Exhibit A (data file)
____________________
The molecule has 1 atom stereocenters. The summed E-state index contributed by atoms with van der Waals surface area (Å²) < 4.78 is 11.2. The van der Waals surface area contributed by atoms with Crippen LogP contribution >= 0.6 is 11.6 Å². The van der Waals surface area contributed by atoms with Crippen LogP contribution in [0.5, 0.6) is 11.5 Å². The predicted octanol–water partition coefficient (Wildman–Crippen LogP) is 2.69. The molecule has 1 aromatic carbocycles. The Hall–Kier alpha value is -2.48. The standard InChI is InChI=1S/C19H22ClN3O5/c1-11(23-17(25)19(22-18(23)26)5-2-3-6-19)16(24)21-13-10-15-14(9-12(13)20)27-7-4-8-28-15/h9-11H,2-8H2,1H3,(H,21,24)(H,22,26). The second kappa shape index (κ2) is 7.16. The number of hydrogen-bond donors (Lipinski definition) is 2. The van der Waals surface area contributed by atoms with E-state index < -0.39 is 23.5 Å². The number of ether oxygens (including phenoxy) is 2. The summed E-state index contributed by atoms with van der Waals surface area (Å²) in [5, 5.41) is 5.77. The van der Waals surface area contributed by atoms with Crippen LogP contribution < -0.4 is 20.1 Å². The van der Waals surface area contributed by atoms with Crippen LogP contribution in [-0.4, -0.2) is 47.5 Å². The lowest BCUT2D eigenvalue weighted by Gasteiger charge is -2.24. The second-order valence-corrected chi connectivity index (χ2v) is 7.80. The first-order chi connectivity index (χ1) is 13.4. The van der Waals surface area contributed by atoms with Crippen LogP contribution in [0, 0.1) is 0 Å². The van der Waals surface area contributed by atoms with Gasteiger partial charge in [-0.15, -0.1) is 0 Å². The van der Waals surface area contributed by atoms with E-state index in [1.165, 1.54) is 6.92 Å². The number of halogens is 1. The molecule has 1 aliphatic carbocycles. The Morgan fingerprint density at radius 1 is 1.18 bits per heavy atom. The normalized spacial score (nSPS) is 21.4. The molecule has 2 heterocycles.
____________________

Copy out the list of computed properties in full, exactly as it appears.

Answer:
The molecule has 1 atom stereocenters. The summed E-state index contributed by atoms with van der Waals surface area (Å²) < 4.78 is 11.2. The van der Waals surface area contributed by atoms with Crippen LogP contribution >= 0.6 is 11.6 Å². The van der Waals surface area contributed by atoms with Crippen LogP contribution in [0.5, 0.6) is 11.5 Å². The predicted octanol–water partition coefficient (Wildman–Crippen LogP) is 2.69. The molecule has 1 aromatic carbocycles. The Hall–Kier alpha value is -2.48. The standard InChI is InChI=1S/C19H22ClN3O5/c1-11(23-17(25)19(22-18(23)26)5-2-3-6-19)16(24)21-13-10-15-14(9-12(13)20)27-7-4-8-28-15/h9-11H,2-8H2,1H3,(H,21,24)(H,22,26). The second kappa shape index (κ2) is 7.16. The number of hydrogen-bond donors (Lipinski definition) is 2. The van der Waals surface area contributed by atoms with E-state index < -0.39 is 23.5 Å². The number of ether oxygens (including phenoxy) is 2. The summed E-state index contributed by atoms with van der Waals surface area (Å²) in [5, 5.41) is 5.77. The van der Waals surface area contributed by atoms with Crippen LogP contribution < -0.4 is 20.1 Å². The van der Waals surface area contributed by atoms with Crippen LogP contribution in [-0.4, -0.2) is 47.5 Å². The lowest BCUT2D eigenvalue weighted by Gasteiger charge is -2.24. The second-order valence-corrected chi connectivity index (χ2v) is 7.80. The first-order chi connectivity index (χ1) is 13.4. The van der Waals surface area contributed by atoms with Crippen LogP contribution in [0, 0.1) is 0 Å². The van der Waals surface area contributed by atoms with Gasteiger partial charge in [-0.15, -0.1) is 0 Å². The van der Waals surface area contributed by atoms with E-state index in [1.165, 1.54) is 6.92 Å². The number of halogens is 1. The molecule has 1 aliphatic carbocycles. The Morgan fingerprint density at radius 1 is 1.18 bits per heavy atom. The normalized spacial score (nSPS) is 21.4. The molecule has 2 heterocycles.